EPA’s second-largest employees union is raising fresh concerns about the agency’s plans to reopen during the COVID-19 pandemic.
National Treasury Employees Union President Tony Reardon said his members’ questions remain unanswered as EPA has moved forward to reopen regional offices across the country. EPA employees have been teleworking since March due to the virus.
"NTEU’s position is that substantive communication between labor and management, before actions are taken, is the best way to identify and solve workplace issues," Reardon said in a statement released to reporters Friday.
"This is particularly important when the health and safety of employees is at stake," he said. "It is disappointing that EPA management does not appear to agree."
NTEU represents about 2,100 EPA employees at various regional offices for the agency as well as its headquarters.
An EPA spokeswoman said the agency has held seven briefings with its unions and walked them through the agency’s reopening plan before it was distributed to employees.
"We answered all of the questions raised by the union up to that point. Further, we have met all of our bargaining responsibilities to this point," said the agency spokeswoman.
EPA Administrator Andrew Wheeler announced May 21 that the agency would begin a phased reopening with staff slowly returning to the workplace, beginning with EPA Regions 4, 7 and 10. EPA Region 6 told employees last week they would begin a similar process (Greenwire, May 29).
Meanwhile, union leaders say they have been given little information. NTEU representatives have participated in four briefings with EPA officials to discuss reopening, but no written plans were provided, and those agency officials "were unable to answer basic questions about employee safety and working conditions," Reardon said.
EPA has since posted on its intranet guidance documents on reopening. NTEU has received them and requested a briefing with the agency to begin negotiating reopening plans with the union’s chapters.
Reardon said employees the union represents in Lenexa, Kan., in EPA Region 7, learned their building was reopening before NTEU had a chance to discuss their working conditions.
In addition, EPA employees at the agency’s Washington headquarters have "multiple questions" that are unanswered, like how EPA will deal with different reopening standards in the nation’s capital, Maryland and Virginia, which will affect public transit, said the NTEU president.
NTEU is pleased that EPA employees can continue to telework during the agency’s first two phases of reopening but is still worried about how social distancing will be enforced, the supply of hand sanitizer and disinfectant wipes, and how offices will be cleaned.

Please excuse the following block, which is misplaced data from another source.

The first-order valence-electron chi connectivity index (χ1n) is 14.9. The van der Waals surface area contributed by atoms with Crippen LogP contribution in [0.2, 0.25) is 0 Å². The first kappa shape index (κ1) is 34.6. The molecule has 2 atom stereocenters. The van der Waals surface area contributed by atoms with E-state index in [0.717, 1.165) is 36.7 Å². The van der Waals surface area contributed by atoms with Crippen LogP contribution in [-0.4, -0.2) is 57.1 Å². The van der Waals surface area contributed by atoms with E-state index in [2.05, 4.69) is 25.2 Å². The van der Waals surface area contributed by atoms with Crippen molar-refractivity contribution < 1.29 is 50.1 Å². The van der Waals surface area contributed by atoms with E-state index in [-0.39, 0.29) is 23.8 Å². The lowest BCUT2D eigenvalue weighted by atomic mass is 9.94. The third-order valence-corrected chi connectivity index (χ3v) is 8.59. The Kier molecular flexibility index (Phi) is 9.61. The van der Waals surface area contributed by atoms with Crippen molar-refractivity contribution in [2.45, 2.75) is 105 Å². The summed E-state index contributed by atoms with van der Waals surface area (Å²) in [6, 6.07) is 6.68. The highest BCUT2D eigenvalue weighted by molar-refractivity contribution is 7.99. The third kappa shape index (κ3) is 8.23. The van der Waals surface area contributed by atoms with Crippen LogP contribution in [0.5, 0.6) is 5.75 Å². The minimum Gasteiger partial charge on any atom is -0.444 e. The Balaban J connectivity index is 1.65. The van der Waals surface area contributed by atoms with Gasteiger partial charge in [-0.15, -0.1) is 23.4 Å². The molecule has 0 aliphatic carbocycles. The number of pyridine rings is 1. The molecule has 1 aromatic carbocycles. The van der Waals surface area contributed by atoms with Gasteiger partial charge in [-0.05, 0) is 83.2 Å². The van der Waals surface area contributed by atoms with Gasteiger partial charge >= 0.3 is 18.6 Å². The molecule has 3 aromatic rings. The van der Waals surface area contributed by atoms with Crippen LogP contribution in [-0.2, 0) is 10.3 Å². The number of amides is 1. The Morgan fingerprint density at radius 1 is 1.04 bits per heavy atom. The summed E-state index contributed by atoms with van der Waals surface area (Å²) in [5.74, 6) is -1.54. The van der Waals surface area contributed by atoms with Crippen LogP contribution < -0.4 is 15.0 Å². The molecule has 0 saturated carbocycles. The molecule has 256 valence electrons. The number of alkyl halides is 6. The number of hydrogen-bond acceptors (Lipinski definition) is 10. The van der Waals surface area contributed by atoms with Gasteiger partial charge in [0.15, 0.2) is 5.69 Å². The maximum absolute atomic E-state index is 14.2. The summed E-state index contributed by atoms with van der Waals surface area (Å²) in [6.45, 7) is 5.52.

"It appears that EPA has no intention of providing personal protective equipment to employees and the agency is instructing workers to bring their own masks if the wearing of masks is required by state or local order. Frankly, this is not good enough," Reardon said.
The union leader said he hopes EPA will involve their representatives more as it reopens more offices.
"EPA employees have been teleworking successfully throughout this pandemic, and carrying out the agency’s important mission while also protecting themselves and their families. We hope the agency will consult with employee representatives more fully and forthrightly, rather than dismissing their concerns in the press," Reardon said.
The EPA spokeswoman said as Wheeler has stated, "EPA’s plan for an eventual phased return to agency offices will take a measured and deliberate approach that ensures our employees’ health and safety."
She noted the agency has a meeting with NTEU on Wednesday. The agency spokeswoman also said telework remains available through phase 2 of EPA’s reopening plan and employees are not being forced to return to the office.
"This is very clear in our guidance to employees. The agency has also shared with the unions and posted for employees the information on how we are addressing facility issues as we move through reopening," said the spokeswoman. "We look forward to the June 3 conversation with NTEU on these documents."
NTEU pressed EPA earlier on its reopening plans. Last month, Reardon sent a letter to Wheeler asking the agency to consider offering COVID-19 testing for employees and taking their temperatures, among other safety measures.
Other unions have been critical of EPA’s reopening during the pandemic. American Federation of Government Employees Council 238, which is EPA’s largest union and represents about 7,500 employees, said in a letter to Wheeler that there was "no justification" to have staff return given the risks from the virus.